Agreement regarding forensic audits
On 24 June this year, the Adjudicator reported that agreement had been reached with eight Designated Retailers by which the retailers undertook to time limit forensic audits, the process by which accounts and records are subject to rigorous analysis in order to identify any money that may be owed to retailers. The audits can go back six years. The eight retailers in question have agreed to limit their search for missed claims in suppliers’ trading accounts to the current and previous two financial years. This will be met with a reciprocal commitment from suppliers. This commitment from the retailers will be welcomed by suppliers as the resource implications of responding to claims from the retailers can be significant, particularly where relevant staff have moved on.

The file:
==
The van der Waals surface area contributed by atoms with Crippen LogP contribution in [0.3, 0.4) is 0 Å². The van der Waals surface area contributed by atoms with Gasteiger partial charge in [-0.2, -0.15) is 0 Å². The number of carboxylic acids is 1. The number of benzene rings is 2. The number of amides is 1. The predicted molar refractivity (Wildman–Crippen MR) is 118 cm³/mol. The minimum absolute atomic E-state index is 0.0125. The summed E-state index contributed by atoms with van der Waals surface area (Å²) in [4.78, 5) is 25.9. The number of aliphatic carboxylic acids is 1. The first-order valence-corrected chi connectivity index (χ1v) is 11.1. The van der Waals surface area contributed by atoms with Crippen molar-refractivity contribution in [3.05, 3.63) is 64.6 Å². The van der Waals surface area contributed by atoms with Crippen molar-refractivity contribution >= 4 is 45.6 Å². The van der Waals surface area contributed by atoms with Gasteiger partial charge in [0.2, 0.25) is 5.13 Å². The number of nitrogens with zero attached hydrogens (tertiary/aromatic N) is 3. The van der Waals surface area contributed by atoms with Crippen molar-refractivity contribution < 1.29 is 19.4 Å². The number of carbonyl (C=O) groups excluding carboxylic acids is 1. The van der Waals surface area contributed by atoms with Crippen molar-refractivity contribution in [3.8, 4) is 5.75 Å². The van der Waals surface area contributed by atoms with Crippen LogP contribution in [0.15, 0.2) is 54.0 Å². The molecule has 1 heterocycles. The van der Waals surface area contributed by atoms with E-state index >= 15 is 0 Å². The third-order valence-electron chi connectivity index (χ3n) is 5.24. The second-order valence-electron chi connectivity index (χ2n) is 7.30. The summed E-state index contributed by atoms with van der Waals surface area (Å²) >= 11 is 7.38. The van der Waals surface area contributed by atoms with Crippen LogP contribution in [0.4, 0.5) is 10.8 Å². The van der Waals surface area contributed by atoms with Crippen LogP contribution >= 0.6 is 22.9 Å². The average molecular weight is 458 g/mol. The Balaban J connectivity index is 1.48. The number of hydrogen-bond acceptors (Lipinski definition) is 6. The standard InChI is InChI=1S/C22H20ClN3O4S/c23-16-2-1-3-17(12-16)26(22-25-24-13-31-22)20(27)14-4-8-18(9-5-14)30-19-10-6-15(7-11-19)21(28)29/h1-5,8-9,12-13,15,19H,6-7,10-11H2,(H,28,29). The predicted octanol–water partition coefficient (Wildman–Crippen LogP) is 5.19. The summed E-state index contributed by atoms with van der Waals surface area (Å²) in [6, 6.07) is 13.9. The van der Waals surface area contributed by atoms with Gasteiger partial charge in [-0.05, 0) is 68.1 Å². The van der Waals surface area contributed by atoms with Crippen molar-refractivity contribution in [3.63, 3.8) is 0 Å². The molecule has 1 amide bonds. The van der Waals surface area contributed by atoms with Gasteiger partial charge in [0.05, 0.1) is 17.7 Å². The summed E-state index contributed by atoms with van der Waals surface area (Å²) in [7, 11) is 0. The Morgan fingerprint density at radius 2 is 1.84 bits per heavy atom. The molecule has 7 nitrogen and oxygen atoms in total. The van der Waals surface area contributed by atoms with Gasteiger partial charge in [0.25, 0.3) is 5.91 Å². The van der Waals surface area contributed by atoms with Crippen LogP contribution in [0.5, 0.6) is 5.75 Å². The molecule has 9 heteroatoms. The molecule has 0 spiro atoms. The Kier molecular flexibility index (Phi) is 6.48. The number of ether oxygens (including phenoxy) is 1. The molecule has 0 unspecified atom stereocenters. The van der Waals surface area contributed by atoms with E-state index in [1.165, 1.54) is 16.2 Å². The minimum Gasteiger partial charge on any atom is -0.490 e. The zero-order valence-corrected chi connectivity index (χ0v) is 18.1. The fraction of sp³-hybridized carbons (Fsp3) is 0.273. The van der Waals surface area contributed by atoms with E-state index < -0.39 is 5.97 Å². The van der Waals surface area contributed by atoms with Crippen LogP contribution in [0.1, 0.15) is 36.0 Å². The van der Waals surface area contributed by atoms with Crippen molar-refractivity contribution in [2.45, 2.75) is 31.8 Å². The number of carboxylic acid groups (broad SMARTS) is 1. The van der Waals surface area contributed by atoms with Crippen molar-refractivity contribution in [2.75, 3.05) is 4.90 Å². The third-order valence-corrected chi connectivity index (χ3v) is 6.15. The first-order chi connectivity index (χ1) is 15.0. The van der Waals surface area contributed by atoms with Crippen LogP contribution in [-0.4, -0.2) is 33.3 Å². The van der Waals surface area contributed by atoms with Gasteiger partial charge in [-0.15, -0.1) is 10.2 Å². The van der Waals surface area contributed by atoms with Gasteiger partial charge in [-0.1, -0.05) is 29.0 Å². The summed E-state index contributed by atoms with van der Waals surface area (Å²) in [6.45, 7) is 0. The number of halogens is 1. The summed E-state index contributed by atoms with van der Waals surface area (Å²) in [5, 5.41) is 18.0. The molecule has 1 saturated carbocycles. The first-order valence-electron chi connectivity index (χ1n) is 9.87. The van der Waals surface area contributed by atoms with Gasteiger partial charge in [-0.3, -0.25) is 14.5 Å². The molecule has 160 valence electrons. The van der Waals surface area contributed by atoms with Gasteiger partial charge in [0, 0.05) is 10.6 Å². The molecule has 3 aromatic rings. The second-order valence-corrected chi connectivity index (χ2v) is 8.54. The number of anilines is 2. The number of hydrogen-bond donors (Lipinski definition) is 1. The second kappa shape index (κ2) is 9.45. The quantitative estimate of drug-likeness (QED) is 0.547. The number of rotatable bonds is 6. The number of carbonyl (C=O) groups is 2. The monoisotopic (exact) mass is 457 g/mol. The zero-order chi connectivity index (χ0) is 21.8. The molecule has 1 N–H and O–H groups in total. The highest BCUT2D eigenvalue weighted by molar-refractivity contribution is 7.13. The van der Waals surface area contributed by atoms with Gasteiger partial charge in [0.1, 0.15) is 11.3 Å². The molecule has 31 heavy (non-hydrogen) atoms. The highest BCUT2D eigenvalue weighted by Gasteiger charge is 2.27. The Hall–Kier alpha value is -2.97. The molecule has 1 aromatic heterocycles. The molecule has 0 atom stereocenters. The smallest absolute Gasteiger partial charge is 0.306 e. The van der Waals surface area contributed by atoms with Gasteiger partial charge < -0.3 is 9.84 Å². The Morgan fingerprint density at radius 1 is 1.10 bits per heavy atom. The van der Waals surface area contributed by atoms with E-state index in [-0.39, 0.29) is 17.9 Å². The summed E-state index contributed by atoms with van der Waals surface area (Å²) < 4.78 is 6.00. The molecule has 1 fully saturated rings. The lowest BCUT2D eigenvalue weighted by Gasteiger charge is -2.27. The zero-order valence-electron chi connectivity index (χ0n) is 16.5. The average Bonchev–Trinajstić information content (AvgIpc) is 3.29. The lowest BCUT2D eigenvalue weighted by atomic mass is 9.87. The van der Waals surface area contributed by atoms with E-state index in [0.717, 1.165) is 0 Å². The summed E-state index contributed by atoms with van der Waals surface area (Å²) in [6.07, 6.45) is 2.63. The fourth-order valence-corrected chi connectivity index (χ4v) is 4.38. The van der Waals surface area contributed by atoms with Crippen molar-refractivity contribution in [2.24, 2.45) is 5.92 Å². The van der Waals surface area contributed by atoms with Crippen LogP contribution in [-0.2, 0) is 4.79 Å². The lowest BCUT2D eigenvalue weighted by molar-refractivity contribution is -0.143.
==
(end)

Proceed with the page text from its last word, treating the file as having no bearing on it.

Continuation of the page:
The issues identified in the Adjudicator’s annual report
This announcement was made simultaneously with publication of the Adjudicator’s first annual report which identified the issues that suppliers have been raising with the Adjudicator. In addition to forensic audits, these are:
- drop and drive, where there are discrepancies between what suppliers say they have delivered and what the retailers say has been received;
- forecasting/service levels;
- requests for lump sum payments; and
- packaging and design charges.
With forensic audits apparently sorted out for the time being, we are likely to see the other four issues at the top of the Adjudicator’s agenda. If one takes into account the responses to the YouGov survey and also the findings that the Adjudicator has made in the last 12 months, as documented in this briefing, it is clear that the Adjudicator is going to be very busy investigating supplier complaints.
If you would like to discuss any of the issues raised in this briefing, including how to approach the Adjudicator with a complaint, or how to respond to a request for information from the Adjudicator in a way which will not impair commercial relationships, please do not hesitate to contact the writers, or your usual contact in the Walker Morris Food and Drink Group.